Aid and development professionals moving their families to Cambodia may hope that the experience will foster a sense of open-mindedness and societal responsibility in their children, but a new study suggests otherwise.
The study, published last month by the Asian and Pacific Migration Journal, was the product of five years of interviews conducted in Phnom Penh with foreign aid professionals, their children and their teachers by anthropologist Dr Anne-Meike Fechter.
Fechter found that, in many cases, the privileged environs and elite company kept by the children she studied were no guarantee that they would develop the “reflective capacity or motivation” to adopt a “different engagement with their position between privilege and poverty”.
She discovered that a belief in their own open-mindedness – as supposedly brought about by growing up in Cambodia – often led to a feeling of superiority among children she spoke to.“I think being an international child makes you more . . . superior,” one respondent said.
She also noted that her respondents’ Cambodian friends tended to be fellow international school pupils and therefore presented a very limited vision of what life is truly like for most Cambodians.
The parents of those friends would often, too, have jobs whose functions were at odds with the goals of aid work, and whose values do not include critically engaging with privilege and poverty.
One country director for an international aid organisation, who spoke on condition of anonymity, told the Post this week that he will be moving his 11-year-old son out of the country soon to avoid what he described as a culture of “gangster-ism” in Cambodia.
His son attends Northbridge International School, where he said his classmates include grandsons of Prime Minister Hun Sen and deceased Cambodian People’s Party president Chea Sim, as well as the son of tycoon Kith Meng – who was dubbed “Mr Rough Stuff” in a leaked US Embassy cable.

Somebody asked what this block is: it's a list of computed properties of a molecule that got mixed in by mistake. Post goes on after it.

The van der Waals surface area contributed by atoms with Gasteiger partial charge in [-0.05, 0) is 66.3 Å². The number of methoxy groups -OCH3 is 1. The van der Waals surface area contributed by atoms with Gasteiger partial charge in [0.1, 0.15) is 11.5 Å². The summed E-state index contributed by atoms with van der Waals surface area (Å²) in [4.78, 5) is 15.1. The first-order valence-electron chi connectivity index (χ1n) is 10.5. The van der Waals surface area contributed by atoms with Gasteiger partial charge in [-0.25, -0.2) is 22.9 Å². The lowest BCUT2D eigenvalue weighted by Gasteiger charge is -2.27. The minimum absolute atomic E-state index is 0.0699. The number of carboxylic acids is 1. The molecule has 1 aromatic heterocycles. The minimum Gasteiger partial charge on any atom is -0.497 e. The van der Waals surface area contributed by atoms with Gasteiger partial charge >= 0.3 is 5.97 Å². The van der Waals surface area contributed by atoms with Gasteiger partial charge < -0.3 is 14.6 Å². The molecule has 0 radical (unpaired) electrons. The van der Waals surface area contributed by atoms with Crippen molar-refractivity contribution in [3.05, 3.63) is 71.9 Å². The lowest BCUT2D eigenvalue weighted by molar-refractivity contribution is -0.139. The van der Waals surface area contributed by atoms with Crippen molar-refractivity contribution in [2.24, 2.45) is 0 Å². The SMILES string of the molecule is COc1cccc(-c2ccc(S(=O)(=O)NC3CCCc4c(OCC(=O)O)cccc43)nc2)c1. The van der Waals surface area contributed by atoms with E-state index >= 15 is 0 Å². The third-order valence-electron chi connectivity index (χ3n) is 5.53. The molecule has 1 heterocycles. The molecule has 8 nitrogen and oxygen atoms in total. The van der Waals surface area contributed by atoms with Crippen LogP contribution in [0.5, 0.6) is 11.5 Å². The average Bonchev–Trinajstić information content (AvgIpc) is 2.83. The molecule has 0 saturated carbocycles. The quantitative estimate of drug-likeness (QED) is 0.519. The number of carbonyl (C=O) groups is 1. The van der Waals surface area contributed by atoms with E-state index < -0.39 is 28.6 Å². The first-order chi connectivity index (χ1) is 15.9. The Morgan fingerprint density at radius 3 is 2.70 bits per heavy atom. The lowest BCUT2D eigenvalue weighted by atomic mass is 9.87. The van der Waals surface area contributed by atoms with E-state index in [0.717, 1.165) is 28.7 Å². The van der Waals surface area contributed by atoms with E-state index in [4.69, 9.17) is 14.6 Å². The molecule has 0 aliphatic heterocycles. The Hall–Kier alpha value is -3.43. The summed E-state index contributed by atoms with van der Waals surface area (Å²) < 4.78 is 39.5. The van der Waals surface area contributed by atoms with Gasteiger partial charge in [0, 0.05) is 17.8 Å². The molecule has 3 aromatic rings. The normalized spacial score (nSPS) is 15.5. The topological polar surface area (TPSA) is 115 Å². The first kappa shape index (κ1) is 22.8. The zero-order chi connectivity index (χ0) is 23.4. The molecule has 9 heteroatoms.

“Some people think that you send your kids to school with elites, they’ll become elites. I don’t. I think they become a gangster,” he said.
Northbridge principal Sarah Osborne-James said yesterday that the school has to “address these issues in a very sensitive way”, but maintained that if students graduated without an appreciation of the political realities outside the school gate, “we haven’t done our job in making these students aware globally and of their surroundings”.
Osborne-James also maintained that the school’s status as one of 42 around the world in the Nord Anglia network instilled “international mindedness” in the student body, and pointed to the International Bacchelaureate’s Creativity, Action, Service (CAS) component, which requires students to undertake voluntary work in order to complete their studies.
In her study, Fechter found that this kind of voluntary work often strayed into the same ethically dubious territory as “voluntourism”, and questioned its benefit.
Leanna Payne, 22, spent all but the first three weeks of her childhood in Cambodia, where her parents – lifelong senior NGO staffers – chose to make their home. “I hear both sides,” Payne said of the study’s findings.
“There’s such a diversity of kids from aid, it doesn’t automatically make you more engaged but it does make you more critical. Whether you do something about it is up to the individual.”